By: Heather Somaini
We were at an event this past weekend with friends from all walks of life. Straight, gay, married, single –but the most differentiating factor was “with or without” kids. Kids seem to separate the men from the boys a bit. I don’t mean to disparage any “non-kid having people” but honestly nothing is as stressful on your life or your relationships as much as kids. Well, maybe a life-altering accident or an alien invasion but barring something like that…
I’ve tried to explain this to smart, accomplished people with lots of kids in their lives (but none of their own) but it’s completely unfathomable until you have them. Before kids, I really thought I had asked all the right questions and experienced as much as I could. But I hadn’t. I had no idea. I was clueless. I’ve said that having kids is the most amazing and most horrible experience of my life. There’s no middle ground. No grey. It’s life at the extremes.
Before kids our roles were fairly fluid except for the things I’ve mentioned before. Everyone knows that Tere would rather I drive, open doors, and order wine. Other than those three, everything else was pretty much fair game. After kids though, everything adjusts. With one kid, it’s relatively easy for two parents to sort of switch off and on, with one taking care of the baby/kid and the other doing other things. With twins, you’re both sort of required to pitch in at all times. Before I knew it, our roles and responsibilities were quickly divided up. We each had our chores, things we did best and situations where we excelled. Well I use “excelled” loosely because I fear we didn’t do much well. It was more like a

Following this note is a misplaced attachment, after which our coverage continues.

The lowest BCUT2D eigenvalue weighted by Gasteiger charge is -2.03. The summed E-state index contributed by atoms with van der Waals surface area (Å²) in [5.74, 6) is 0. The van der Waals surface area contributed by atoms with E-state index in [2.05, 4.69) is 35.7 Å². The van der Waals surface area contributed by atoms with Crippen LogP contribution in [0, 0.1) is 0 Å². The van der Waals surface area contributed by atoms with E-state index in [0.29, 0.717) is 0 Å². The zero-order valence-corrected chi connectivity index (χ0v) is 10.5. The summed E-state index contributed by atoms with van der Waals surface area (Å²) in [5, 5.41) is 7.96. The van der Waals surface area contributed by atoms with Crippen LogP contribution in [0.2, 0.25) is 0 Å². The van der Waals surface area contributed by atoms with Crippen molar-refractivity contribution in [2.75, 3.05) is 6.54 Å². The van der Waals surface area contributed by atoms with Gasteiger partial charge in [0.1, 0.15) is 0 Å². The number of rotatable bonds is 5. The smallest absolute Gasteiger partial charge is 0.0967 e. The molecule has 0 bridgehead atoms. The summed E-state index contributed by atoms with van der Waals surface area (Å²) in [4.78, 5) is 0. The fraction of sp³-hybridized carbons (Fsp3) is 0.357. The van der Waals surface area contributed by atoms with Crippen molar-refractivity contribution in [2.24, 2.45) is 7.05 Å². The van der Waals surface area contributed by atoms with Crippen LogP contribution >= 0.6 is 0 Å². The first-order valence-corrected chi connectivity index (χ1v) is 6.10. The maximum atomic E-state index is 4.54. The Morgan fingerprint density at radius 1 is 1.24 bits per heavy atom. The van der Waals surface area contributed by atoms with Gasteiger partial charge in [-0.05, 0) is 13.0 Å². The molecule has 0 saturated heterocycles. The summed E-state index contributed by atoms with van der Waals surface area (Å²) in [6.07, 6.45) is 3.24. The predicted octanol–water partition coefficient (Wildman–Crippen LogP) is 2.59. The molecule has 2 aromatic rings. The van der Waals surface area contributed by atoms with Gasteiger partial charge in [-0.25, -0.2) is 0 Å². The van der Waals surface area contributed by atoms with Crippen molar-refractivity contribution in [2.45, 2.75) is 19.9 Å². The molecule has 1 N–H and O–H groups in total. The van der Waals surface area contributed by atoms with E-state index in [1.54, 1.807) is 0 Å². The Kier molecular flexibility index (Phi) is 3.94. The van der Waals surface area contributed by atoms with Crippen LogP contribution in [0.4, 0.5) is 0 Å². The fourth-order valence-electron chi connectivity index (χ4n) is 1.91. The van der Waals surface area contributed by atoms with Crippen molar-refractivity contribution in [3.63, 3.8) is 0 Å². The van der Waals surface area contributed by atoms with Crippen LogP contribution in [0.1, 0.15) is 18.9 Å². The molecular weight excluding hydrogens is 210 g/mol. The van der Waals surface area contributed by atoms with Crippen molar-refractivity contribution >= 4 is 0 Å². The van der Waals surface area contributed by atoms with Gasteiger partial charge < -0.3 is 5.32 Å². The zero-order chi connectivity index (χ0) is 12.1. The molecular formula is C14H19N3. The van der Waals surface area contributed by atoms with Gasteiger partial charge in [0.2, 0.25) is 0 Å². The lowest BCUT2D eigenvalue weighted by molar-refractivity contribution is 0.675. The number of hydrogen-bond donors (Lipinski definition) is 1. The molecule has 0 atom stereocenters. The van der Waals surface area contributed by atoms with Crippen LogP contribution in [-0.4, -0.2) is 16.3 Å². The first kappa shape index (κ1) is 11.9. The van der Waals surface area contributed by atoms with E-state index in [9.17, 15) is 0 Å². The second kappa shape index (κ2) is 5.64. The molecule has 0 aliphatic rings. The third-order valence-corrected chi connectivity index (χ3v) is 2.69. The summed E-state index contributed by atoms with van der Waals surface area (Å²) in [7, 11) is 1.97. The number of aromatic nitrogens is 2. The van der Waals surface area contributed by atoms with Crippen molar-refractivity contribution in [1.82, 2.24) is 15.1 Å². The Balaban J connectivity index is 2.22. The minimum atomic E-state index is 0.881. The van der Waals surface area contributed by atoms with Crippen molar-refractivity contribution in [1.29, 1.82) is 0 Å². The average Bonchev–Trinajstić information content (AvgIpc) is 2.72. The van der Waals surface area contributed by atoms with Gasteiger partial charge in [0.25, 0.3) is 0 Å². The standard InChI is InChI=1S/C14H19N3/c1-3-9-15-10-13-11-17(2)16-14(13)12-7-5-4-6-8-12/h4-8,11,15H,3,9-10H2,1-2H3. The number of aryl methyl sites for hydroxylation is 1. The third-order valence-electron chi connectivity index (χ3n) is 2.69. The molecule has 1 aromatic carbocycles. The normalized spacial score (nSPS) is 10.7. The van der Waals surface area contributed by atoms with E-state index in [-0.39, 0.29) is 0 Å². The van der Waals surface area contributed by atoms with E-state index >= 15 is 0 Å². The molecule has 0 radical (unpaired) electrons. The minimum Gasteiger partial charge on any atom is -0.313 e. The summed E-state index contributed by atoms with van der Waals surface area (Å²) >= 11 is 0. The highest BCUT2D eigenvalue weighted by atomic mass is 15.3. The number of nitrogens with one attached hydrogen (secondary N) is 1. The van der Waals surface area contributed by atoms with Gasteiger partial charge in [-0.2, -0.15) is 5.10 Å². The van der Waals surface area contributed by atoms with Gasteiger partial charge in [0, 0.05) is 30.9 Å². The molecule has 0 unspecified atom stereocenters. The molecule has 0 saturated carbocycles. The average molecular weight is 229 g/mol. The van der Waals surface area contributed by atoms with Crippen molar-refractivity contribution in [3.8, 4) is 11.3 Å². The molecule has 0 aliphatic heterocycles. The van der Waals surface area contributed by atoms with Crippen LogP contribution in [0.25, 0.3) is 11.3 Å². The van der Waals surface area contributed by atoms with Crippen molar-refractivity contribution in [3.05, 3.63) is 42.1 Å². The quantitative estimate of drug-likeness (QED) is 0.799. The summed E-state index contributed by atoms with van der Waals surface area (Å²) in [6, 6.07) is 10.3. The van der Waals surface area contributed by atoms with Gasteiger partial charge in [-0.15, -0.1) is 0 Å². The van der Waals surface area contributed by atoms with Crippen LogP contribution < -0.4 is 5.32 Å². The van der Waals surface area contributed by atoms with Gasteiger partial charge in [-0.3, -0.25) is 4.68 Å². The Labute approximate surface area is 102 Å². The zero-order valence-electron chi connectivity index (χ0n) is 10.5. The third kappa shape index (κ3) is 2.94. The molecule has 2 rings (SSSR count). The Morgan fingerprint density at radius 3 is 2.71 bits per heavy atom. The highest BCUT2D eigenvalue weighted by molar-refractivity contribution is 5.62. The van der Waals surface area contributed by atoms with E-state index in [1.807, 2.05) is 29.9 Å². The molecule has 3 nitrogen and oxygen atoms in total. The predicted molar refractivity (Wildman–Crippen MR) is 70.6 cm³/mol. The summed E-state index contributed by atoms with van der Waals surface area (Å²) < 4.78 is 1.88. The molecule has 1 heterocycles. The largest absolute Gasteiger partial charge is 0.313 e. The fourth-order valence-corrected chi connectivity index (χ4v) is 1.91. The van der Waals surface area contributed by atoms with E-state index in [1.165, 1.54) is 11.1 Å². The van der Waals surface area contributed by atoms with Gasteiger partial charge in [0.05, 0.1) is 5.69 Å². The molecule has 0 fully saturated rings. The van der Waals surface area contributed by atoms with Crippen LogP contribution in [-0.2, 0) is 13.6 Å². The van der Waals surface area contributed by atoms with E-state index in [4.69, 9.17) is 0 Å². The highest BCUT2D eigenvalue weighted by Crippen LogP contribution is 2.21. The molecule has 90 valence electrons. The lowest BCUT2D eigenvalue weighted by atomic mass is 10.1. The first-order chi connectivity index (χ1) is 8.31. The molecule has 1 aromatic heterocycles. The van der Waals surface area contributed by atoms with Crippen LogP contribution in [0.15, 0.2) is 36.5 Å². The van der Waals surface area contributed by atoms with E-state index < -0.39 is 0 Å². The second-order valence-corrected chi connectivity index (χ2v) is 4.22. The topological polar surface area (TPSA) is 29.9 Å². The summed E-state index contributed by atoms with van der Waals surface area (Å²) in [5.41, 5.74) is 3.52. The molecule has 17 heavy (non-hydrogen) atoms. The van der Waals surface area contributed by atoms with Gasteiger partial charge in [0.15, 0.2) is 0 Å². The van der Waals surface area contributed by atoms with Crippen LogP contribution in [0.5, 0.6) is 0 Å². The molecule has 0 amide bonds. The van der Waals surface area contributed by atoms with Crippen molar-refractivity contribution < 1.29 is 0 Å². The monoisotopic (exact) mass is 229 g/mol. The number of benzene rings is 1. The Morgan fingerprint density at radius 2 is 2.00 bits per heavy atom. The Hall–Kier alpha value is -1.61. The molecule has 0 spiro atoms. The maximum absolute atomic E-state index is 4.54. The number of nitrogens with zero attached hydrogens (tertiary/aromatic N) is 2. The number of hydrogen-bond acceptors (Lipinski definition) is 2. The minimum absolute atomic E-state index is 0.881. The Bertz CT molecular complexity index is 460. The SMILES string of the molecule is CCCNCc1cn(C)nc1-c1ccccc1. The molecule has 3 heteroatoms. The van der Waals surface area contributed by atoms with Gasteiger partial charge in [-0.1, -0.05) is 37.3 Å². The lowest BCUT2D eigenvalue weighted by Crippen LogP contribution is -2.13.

well-you’re-not-as-bad-at-that-as-I-am-so-you-should-do-it sort of deal.
One of those areas we recognized quickly was doctor’s visits. At about two months the first set of shots was required. The nurse and the doctor had done their “stuff” and the needles came out. I don’t remember exactly how the scene was set – remember, that first year and especially the first three months are very foggy. The nurse told me to hold the baby down for the shot. That seemed easy and I made funny faces and we were having fun. Then she gave him the shot. His poor little face couldn’t believe anyone would hurt him so terribly with no warning. His mouth opened, his eyes squeezed tightly shut and I waited. Because we all know there’s a slight delay between the physical machinations of a cry and the actual noise of a cry. He finally let loose screaming. In the meantime, that terribly sadistic nurse was able to get all his shots done. I put the rest of his clothes back on and turned to sit down in the chair to comfort him.
Tere was sitting in the chair with our daughter. She didn’t move. I really expected her to stand up and let the nurse give our daughter her shots. She didn’t move. Our son was still crying valiantly in my arms, our daughter wasn’t looking too happy about what was clearly about to happen to her and my wife just stared at me with gigantic tears welling up in her eyes. She didn’t move. She didn’t speak.
I asked her if she would prefer it if we switched babies. She nodded her head affirmatively. We switched babies and I did it all over again. Again that little face trusted me and then couldn’t believe I would allow something so terrible to happen to her. Painful. For me.
From that day forward, I “did” shots. Tere does not do shots.
There are lots of things that are now clearly delineated between the two of us. I rarely grocery shop and I never cook. It took me awhile but eventually I realized that Tere shows us her love when she cooks so I don’t even try. She buys all the kids’ clothes, shops for toys, and always has snacks. Tere organizes play dates, books dance and swim classes, and makes up stories to tell the kids while they fall asleep.
Come to think of it, what do I do? Oh right, I do shots.